All drugs marketed in Europe are now known by their recommended International Non-proprietary (generic) Name (rINN). In the past, most publications in the UK used the now outdated British Approved Name (BAN). To aid understanding of the older literature, significant differences between BANs and rINNs are listed in Table 1. However, when the difference is simply, e.g. ‘f’ instead of ‘ph’, ‘e’ instead of ‘oe’, or ‘t’ instead of ‘th’, these generally have not been included.
In the USA, United States Adopted Names (USANs) take precedence over rINNs. USANs are also included in Table 1 where these differ significantly from rINNs.
Note: in the UK, the BANs adrenaline and noradrenaline are still used in conjunction with the corresponding rINNs, i.e. adrenaline (epinephrine) and noradrenaline (norepinephrine).
Care should be taken with proprietary drug names in different countries. Some proprietary names are similar in spelling or pronunciation but contain different drugs. Further, some products with identical proprietary names contain different drugs, e.g. Urex® in the USA contains methenamine but, in Australia, furosemide.1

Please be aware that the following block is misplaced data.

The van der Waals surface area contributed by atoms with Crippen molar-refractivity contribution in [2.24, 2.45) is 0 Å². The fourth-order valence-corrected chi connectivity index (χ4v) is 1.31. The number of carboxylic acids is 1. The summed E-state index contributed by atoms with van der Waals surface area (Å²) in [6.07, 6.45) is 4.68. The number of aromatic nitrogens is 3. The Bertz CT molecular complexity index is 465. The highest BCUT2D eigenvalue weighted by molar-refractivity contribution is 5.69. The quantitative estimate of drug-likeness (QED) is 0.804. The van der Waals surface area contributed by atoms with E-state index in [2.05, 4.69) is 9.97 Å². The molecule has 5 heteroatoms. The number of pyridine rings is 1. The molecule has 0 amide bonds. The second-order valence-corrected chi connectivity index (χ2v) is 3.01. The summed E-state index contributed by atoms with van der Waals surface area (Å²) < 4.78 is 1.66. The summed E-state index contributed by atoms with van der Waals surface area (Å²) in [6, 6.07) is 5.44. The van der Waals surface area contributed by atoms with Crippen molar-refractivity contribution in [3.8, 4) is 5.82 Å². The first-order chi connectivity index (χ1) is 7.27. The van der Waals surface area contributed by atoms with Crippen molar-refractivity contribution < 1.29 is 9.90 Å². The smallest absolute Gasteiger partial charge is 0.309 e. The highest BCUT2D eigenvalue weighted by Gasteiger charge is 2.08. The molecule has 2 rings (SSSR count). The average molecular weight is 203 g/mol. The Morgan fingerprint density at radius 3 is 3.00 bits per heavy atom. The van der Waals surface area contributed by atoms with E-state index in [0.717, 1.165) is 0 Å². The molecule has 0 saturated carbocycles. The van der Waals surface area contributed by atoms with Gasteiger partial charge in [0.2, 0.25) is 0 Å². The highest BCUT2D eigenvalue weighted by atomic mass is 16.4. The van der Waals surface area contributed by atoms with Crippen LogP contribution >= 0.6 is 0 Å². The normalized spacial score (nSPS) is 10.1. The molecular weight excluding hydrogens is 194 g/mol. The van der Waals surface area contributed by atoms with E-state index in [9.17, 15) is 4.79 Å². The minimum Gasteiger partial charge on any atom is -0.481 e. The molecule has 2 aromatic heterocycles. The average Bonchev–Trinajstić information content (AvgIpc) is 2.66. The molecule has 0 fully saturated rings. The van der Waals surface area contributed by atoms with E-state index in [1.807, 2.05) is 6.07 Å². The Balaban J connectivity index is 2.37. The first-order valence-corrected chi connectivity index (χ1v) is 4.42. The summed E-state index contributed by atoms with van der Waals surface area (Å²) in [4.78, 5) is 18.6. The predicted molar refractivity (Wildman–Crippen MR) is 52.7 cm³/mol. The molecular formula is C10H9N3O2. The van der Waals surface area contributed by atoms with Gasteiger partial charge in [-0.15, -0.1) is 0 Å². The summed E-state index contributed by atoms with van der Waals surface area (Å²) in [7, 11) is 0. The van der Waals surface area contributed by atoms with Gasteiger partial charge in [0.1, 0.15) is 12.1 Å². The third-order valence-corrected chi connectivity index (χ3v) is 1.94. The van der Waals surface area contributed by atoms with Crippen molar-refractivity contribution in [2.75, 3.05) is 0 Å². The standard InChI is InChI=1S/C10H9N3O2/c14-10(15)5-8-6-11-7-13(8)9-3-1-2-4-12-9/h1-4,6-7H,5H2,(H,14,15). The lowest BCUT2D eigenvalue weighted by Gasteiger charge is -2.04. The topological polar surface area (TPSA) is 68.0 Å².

Table 1 Drug names relevant to palliative care for which the rINN, BAN and/or USAN differ
|Liquid paraffin||Mineral oil|
|Methenamine hippurate||Hexamine hippurate|
|Retinol||Vitamin A||Vitamin A|
|Sodium cromoglicate||Sodium cromoglycate||Cromolyn sodium|
1 FDA (2006) Consumers filling U.S. prescriptions abroad may get the wrong active ingredient because of confusing drug names. Public Health Advisory. www.fda.gov/Drugs/DrugSafety/PostmarketDrugSafetyInformationforPatientsandProviders/default.htm